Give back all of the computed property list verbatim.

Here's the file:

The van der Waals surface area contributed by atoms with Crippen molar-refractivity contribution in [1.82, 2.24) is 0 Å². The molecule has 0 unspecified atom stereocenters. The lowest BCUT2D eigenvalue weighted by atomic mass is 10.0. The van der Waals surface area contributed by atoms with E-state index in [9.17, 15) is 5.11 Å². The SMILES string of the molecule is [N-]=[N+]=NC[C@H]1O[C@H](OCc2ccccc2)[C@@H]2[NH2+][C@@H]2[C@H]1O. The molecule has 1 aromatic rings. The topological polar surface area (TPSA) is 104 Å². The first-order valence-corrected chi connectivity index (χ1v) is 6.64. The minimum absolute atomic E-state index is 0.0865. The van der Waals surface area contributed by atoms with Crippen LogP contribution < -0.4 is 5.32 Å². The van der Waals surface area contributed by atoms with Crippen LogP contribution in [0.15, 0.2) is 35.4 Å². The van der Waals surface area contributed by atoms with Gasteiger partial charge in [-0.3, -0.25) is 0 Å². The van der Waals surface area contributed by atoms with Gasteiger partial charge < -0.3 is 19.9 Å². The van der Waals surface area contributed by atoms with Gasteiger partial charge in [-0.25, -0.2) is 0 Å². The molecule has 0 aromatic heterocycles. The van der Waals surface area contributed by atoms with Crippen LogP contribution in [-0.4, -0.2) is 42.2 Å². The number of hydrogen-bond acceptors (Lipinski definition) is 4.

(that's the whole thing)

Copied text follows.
The van der Waals surface area contributed by atoms with Crippen molar-refractivity contribution in [1.82, 2.24) is 0 Å². The molecule has 0 unspecified atom stereocenters. The lowest BCUT2D eigenvalue weighted by atomic mass is 10.0. The van der Waals surface area contributed by atoms with E-state index in [9.17, 15) is 5.11 Å². The SMILES string of the molecule is [N-]=[N+]=NC[C@H]1O[C@H](OCc2ccccc2)[C@@H]2[NH2+][C@@H]2[C@H]1O. The molecule has 1 aromatic rings. The topological polar surface area (TPSA) is 104 Å². The first-order valence-corrected chi connectivity index (χ1v) is 6.64. The minimum absolute atomic E-state index is 0.0865. The van der Waals surface area contributed by atoms with Crippen LogP contribution < -0.4 is 5.32 Å². The van der Waals surface area contributed by atoms with Crippen LogP contribution in [0.15, 0.2) is 35.4 Å². The van der Waals surface area contributed by atoms with Gasteiger partial charge in [-0.3, -0.25) is 0 Å². The van der Waals surface area contributed by atoms with Gasteiger partial charge < -0.3 is 19.9 Å². The van der Waals surface area contributed by atoms with Gasteiger partial charge in [-0.25, -0.2) is 0 Å². The molecule has 0 aromatic heterocycles. The van der Waals surface area contributed by atoms with Crippen LogP contribution in [-0.4, -0.2) is 42.2 Å². The number of hydrogen-bond acceptors (Lipinski definition) is 4.